Celebrating 50 Years Of Pride – Google

Celebrating 50 Years Of Pride – Google

Today’s slideshow Doodle celebrates 50 years of Pride by taking us through five decades of Pride history—all told through the lens of a growing, evolving, and international Pride parade!

Below, Doodler Nate Swinehart shares more on the making of today’s Doodle, as well as what the project means to him.


The Pride Parade is a symbol of celebration and liberation for the entire LGBTQ+ community. From its early days of activism on Christopher Street in New York City to the worldwide celebrations of today, it has empowered and given voice to a bright and vibrant community.  

In celebrating 50 years of Pride, my coworker Cynthia Cheng first had the idea to depict the parade itself and show it growing in size and momentum across the decades.  

 


Concept Image by Cynthia Cheng

Inspired by this concept, I began exploring different styles that could fully capture the feeling of a growing parade and relate to all who are a part of it. After several experiments, I landed on the idea of using strips of cut paper to depict the people and setting.

Paper is flat and simple by nature, but by adding multiple layers of depth across the decades, I could show the growth of the community over time. Color also played a huge part in the concepting, as I wanted to depict the vibrance and energy of the community. While everything begins with shades of grey, we first see the rainbow through a community space. Color then begins to spread, first in individual people, then to the city around them, until it finally overtakes the entire composition. I also wanted the progression of color to be meaningful, beginning with the initial pink triangle that was reclaimed by the community as a symbol of liberation. From there, we go backwards through the rainbow from purple to red, until we see all the colors come together harmoniously in the final image.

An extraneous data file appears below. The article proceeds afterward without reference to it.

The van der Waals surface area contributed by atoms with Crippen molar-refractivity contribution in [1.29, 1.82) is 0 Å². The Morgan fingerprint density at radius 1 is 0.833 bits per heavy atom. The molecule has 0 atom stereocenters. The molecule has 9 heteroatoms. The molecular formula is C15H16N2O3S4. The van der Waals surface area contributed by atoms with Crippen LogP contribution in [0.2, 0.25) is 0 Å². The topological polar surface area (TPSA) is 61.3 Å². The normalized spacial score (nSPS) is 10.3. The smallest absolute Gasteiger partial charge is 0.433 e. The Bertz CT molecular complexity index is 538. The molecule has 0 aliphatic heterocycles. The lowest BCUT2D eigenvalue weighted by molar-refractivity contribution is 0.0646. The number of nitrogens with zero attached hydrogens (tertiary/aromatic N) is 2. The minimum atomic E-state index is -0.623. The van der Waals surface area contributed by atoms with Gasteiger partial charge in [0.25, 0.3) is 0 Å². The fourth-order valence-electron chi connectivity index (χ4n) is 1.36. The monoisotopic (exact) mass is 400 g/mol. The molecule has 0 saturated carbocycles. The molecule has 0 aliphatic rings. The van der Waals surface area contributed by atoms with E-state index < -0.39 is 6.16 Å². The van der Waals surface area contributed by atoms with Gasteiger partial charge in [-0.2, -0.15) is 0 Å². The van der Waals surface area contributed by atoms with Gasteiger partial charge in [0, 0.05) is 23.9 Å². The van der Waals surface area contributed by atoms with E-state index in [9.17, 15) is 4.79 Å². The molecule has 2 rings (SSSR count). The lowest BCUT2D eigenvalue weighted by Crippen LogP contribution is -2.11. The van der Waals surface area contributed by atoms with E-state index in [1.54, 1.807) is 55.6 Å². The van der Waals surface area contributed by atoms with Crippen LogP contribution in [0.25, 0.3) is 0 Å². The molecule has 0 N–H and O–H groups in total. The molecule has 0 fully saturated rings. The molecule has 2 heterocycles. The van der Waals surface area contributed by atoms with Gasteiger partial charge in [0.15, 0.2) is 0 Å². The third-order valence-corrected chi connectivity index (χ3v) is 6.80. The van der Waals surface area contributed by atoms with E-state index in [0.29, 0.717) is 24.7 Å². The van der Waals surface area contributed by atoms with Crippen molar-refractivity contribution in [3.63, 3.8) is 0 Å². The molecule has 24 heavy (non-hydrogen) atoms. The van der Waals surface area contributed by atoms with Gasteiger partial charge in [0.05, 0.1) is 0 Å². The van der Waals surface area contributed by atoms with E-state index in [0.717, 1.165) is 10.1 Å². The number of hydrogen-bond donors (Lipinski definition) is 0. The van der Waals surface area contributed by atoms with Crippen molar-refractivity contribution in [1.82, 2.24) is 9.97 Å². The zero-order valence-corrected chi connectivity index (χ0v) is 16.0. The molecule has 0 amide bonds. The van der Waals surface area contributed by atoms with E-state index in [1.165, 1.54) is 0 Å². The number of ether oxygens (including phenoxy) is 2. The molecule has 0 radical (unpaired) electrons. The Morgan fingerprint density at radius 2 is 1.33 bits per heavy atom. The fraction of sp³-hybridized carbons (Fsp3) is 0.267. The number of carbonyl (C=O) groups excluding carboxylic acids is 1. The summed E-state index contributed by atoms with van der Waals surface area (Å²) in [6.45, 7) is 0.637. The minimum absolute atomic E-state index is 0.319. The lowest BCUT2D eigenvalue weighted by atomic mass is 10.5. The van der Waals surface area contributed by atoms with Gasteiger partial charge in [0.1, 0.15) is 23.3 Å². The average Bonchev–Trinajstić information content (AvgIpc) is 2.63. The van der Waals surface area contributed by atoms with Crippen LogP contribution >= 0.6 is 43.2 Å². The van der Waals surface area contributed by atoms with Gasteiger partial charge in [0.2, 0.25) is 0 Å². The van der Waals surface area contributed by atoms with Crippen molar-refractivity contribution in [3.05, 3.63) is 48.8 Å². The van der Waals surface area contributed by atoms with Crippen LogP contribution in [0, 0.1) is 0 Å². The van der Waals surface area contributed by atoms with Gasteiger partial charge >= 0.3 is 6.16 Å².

Working on this Doodle was a very personal project for me. As a member of the LBGTQ+ community, I am very familiar with the struggle of feeling included, accepted, and that I am a ‘part’ of this world. Before I joined Google in 2014, I remember opening up the Google homepage to see a Doodle celebrating the Winter Olympics, depicting the colors of the Pride flag. I was completely blown away. Looking at the front page of Google, I was filled with hope and a feeling of belonging. That moment was a large part of why I wanted to become a Doodler. I recognized the opportunity we have to make a positive impact on the world, and to help make people feel seen, heard, and valued.

I have witnessed the strides forward for queer people over the decades, and today, many of us celebrate a level of freedom I could not have imagined in my wildest dreams while I was growing up. I’m hopeful for the future and a day when everyone, regardless of their identification, can stand and march proudly in celebration. Happy Pride!


Google Doodle Art Director Erich Nagler, who also partnered on this project, shares his thoughts on the Doodle below:

When I was 18 years old, I went to college in New York City. Even as I was still finding my way out of the closet, I found myself on a walk through Greenwich Village, across Seventh Avenue where the street grid shifts and the streets get names instead of numbers. I passed Sheridan Square onto Christopher Street, the historic gay heart of the city. Here was the Stonewall Inn, the Lucille Loretta Theatre, the entrance to the PATH train, and the piers out into the Hudson River. Here was a neighborhood and a community where I could begin to love myself more and hate myself less, where I finally felt accepted, where I didn’t have to hide or pretend, where I could fully be me and find others like me. Over the past 50 years, that powerful spirit of pride has spread from Christopher Street to other streets and neighborhoods and communities, connecting people all around the world. That expanding spirit of love and acceptance is something we’ve hoped to capture in today’s Doodle.

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